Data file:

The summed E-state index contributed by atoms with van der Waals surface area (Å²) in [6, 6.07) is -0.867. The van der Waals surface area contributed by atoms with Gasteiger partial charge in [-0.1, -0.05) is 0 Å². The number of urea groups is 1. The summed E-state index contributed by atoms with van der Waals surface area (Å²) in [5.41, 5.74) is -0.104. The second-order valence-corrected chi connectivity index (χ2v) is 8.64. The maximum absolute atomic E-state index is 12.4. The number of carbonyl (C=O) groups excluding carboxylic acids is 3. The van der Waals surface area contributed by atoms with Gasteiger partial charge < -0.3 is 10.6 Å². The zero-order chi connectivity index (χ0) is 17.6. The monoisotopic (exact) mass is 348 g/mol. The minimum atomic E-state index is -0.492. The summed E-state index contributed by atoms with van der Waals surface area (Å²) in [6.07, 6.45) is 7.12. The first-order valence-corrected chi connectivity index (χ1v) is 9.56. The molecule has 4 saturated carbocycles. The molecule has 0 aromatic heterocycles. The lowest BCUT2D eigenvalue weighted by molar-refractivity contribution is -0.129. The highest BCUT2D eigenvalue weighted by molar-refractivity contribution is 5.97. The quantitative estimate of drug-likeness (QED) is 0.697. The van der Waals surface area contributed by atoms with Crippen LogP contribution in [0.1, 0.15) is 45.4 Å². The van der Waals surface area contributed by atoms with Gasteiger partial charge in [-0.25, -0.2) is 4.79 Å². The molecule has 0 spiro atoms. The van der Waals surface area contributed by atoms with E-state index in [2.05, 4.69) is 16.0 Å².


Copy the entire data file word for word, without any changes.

The summed E-state index contributed by atoms with van der Waals surface area (Å²) in [6, 6.07) is -0.867. The van der Waals surface area contributed by atoms with Gasteiger partial charge in [-0.1, -0.05) is 0 Å². The number of urea groups is 1. The summed E-state index contributed by atoms with van der Waals surface area (Å²) in [5.41, 5.74) is -0.104. The second-order valence-corrected chi connectivity index (χ2v) is 8.64. The maximum absolute atomic E-state index is 12.4. The number of carbonyl (C=O) groups excluding carboxylic acids is 3. The van der Waals surface area contributed by atoms with Gasteiger partial charge < -0.3 is 10.6 Å². The zero-order chi connectivity index (χ0) is 17.6. The monoisotopic (exact) mass is 348 g/mol. The minimum atomic E-state index is -0.492. The summed E-state index contributed by atoms with van der Waals surface area (Å²) in [6.07, 6.45) is 7.12. The first-order valence-corrected chi connectivity index (χ1v) is 9.56. The molecule has 4 saturated carbocycles. The molecule has 0 aromatic heterocycles. The lowest BCUT2D eigenvalue weighted by molar-refractivity contribution is -0.129. The highest BCUT2D eigenvalue weighted by molar-refractivity contribution is 5.97. The quantitative estimate of drug-likeness (QED) is 0.697. The van der Waals surface area contributed by atoms with Crippen LogP contribution in [0.1, 0.15) is 45.4 Å². The van der Waals surface area contributed by atoms with Gasteiger partial charge in [-0.25, -0.2) is 4.79 Å². The molecule has 0 spiro atoms. The van der Waals surface area contributed by atoms with E-state index in [2.05, 4.69) is 16.0 Å².